An Amherst County Sheriff’s deputy was honored June 8 for her actions during a September 2017 traffic stop that resulted in her shooting a Monroe man in a scuffle where another officer was shot and injured.
Investigator Erin Napier, the officer honored with the Medal of Valor, said she was surprised and honored to receive the medal. During a late-night stop at the Monroe Post Office on Sept. 22, 2017, she shot Trevor Dawson Ewers in the shoulder when Ewers quickly pulled out a gun while being removed from the vehicle by former Sheriff’s Lt. Jason Meador.
Ewers, who was intoxicated, stepped out of the vehicle and retrieved a handgun from his pocket, immediately causing a struggle with Meador, and the officer was shot. Meador recovered from the shot and his since left the department. Napier — whose surname at the time of the shooting was Karajankovich — and Meador both testified at Ewers’ 2019 trial in Amherst Circuit Court about the negative physical and mental effects they suffered in the incident.
Ewers, 26, was sentenced to 108 years in December 2019 after a jury found him guilty of two counts of attempted capital murder of a law enforcement officer, one count of aggravated malicious wounding, using a firearm in commission of a felony and another firearm charge handled in a separate trial.
The Amherst County Sheriff’s Office said shortly after the incident it had no previous record of an officer being shot in the line of duty.
The National Police Work Dog Association (NPWDA) and law enforcement personnel in Amherst honored Napier, now an investigator, during a brief event Tuesday. Captain Joe Renalds of the sheriff’s office said it is the highest award the association gives and Napier was approved for it in 2019 but a ceremony was postponed because of the COVID-19 pandemic.
Renalds said Napier showed true courage that night and her actions resulted in the safety and welfare of her fellow officers.
“And for that we are grateful,” Renalds said.
Ben Bennett, a senior master trainer for the NPWDA, said Napier was handling K-9s in her capacity as a deputy when the shooting occurred and honoring her is a personal pleasure.
“I knew her when she had two left feet and she turned into an excellent dog handler when she was working,” in the K-19 unit, Bennett said.
NPWDA has nearly 4,000 members in 43 states and three countries outside the United States, according to Bennett. It has the one of the toughest certification processes in the law enforcement profession, he said.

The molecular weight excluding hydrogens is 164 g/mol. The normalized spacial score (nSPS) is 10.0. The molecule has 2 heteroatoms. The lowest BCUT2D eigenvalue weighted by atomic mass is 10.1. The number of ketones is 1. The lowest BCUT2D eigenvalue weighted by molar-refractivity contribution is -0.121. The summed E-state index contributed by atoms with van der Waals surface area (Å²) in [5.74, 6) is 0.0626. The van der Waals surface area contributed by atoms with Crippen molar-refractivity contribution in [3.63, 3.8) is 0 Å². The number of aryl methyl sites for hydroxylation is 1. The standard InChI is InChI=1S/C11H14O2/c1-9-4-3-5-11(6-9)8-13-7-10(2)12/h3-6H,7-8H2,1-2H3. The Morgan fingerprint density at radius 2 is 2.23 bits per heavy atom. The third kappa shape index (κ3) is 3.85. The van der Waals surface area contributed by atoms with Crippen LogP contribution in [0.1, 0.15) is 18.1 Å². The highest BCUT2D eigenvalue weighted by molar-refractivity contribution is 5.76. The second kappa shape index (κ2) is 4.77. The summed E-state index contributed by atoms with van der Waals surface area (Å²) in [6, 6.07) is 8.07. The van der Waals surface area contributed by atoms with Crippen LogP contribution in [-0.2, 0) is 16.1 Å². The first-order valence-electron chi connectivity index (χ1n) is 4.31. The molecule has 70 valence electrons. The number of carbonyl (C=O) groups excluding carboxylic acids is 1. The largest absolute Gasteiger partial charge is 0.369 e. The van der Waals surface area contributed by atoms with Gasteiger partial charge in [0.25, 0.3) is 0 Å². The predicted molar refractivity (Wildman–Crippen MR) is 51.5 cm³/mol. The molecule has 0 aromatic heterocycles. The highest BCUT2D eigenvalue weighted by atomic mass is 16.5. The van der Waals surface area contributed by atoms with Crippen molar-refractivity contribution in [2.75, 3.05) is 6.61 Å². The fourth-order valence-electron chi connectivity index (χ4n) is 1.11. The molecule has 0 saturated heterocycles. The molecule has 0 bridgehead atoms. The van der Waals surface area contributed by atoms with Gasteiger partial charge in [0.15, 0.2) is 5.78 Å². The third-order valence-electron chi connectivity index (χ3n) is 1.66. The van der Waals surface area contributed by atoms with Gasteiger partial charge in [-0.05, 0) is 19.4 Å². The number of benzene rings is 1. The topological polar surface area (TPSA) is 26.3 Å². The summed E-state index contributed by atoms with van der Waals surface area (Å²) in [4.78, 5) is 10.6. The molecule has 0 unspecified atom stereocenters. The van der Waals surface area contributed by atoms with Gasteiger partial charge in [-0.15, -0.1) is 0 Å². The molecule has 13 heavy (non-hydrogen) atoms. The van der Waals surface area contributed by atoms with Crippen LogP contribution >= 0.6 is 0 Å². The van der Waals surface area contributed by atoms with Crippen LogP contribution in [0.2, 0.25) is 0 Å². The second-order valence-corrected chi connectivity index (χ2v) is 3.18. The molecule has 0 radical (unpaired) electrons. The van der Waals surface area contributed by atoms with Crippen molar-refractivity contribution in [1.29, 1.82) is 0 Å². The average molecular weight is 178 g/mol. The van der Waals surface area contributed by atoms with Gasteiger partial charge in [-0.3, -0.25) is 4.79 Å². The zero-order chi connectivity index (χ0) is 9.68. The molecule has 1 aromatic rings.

“We are pretty well recognized around the globe,” Bennett said.
Amherst Commonwealth’s Attorney Lyle Carver, who was present at the June 8 event honoring Napier, said at trial Ewers did not want to return to jail that night and tried to shoot his way out. Matthew Pack, Ewers’ attorney, argued the shooting was unintentional and officers overreacted. Ewers testified he didn’t want to hurt anyone and described the incident as a “big misunderstanding.”
Two years after the incident and the same month of his convictions, Ewers filed a lawsuit seeking $2 million in damages that alleges Napier used excessive force and claims the officers engaged in misconduct and gross negligence. The suit, which is in U.S. District Court in Lynchburg, also argues Ewers’ constitutional rights were violated in the incident.
In a motion-to-dismiss response filed August 2020 in Amherst Circuit Court, prior to the litigation moving to federal court, an attorney representing the two officers and Sheriff E.W. Viar argues the officers’ “heroic efforts” were reasonable and prevented Ewers from hurting anyone else. The motion states the officers and Viar are entitled to qualified immunity, a legal defense for law enforcement.
Bennett said the Medal of Valor recognition makes Napier a lifetime NPWDA member.
“I’m just very proud of her,” Bennett said. “This is quite an honor. There’s not a lot of people who receive this.”